Six Black Politicians You Probably Didn’t Learn About In School

African-Americans have been monumental — and often controversial — forces in the political realm since Reconstruction. Americans are hip to Martin Luther King Jr., Malcolm X, Rosa Parks and Shirley Chisholm. But these weren’t the only people calling for sociopolitical change and advocating for justice. Black history is American history. So here are six lesser-known black politicians who broke barriers, fought for racial equality and played significant roles in constructing U.S. policy:

Robert Smalls


Robert Smalls MPI via Getty Images Robert Smalls, born into slavery in 1839, was elected to the South Carolina House of Representatives at the dawn of the Reconstruction era. A staunch advocate for African-American voting rights, Smalls proposed resolutions at the 1868 South Carolina Constitutional Convention that protected black voters and pushed the state to create the nation’s first public school system. Smalls represented South Carolina in the U.S. House of Representatives by serving in the 44th, 45th, 47th, 48th and 49th Congresses.

During his five congressional terms, Smalls continued to fight for black political representation and participation in politics as a member of the Republican Party. In 1895, Smalls refused to sign an amendment to the South Carolina state Constitution that essentially revoked the voting rights given to blacks in the 1868 constitutional rewrite, laying the foundation for Jim Crow laws in the state.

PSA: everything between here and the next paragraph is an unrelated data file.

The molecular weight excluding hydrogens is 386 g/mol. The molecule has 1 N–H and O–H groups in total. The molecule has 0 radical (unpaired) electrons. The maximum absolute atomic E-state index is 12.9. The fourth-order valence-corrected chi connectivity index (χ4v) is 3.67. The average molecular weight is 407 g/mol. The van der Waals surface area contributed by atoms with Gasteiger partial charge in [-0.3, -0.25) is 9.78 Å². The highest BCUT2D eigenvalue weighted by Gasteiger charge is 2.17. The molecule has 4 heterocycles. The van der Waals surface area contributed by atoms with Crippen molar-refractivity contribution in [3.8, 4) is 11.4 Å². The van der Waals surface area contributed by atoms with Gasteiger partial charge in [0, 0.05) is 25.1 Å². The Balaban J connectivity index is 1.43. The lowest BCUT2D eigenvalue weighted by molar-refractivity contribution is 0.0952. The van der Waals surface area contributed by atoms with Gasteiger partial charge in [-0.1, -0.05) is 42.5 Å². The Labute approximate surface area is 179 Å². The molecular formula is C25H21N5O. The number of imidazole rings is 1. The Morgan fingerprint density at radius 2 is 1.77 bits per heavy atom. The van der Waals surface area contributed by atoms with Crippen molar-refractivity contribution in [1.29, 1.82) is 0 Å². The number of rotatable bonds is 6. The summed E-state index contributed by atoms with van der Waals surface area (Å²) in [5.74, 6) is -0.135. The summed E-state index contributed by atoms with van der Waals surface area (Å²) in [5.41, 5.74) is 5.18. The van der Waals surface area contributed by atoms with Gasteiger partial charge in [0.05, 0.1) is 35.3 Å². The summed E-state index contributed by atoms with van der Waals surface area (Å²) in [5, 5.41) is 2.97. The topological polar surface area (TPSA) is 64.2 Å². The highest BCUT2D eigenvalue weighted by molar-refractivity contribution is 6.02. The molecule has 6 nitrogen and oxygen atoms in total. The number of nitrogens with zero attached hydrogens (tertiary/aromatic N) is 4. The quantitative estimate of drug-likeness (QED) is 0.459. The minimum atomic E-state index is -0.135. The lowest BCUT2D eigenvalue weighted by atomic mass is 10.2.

George Edwin Taylor Murphy


George Edwin Taylor was America’s first African-American presidential candidate. In 1891, he changed his party affiliation from Republican to Democrat in an attempt to reform the party’s ideals. When this endeavor failed, Taylor joined the National Liberty Party — a political group created by and for black Americans.

He ran on behalf of the party in the 1904 presidential election, but his campaign attracted little attention. Taylor’s platform, however, is worth noting. He called for universal suffrage for all races; federal protection of citizens’ rights; pensions for all former slaves; and government ownership of public transportation to ensure that facilities, though separate, would be equal. Perhaps the most profound aspect of Taylor’s platform was his goal to implement federal anti-lynching laws.

Keep in mind, the infamous St. Charles lynching took place in 1904, the same year that Taylor ran for president with the NLP. That event is thought by some to be the deadliest reported mass lynching in American history.

Alexis Herman


Before President Jimmy Carter appointed her to head the U.S. Department of Labor Women’s Bureau in 1977, Alexis Herman was working to improve employment opportunities for underprivileged kids in Mississippi. The drive to uplift underrepresented groups was a constant in Herman’s political career.

She challenged corporate America during her tenure in the Carter administration and convinced several large corporations to hire women into higher-level positions. In 1997, Herman became the first African-American secretary of labor under President Bill Clinton.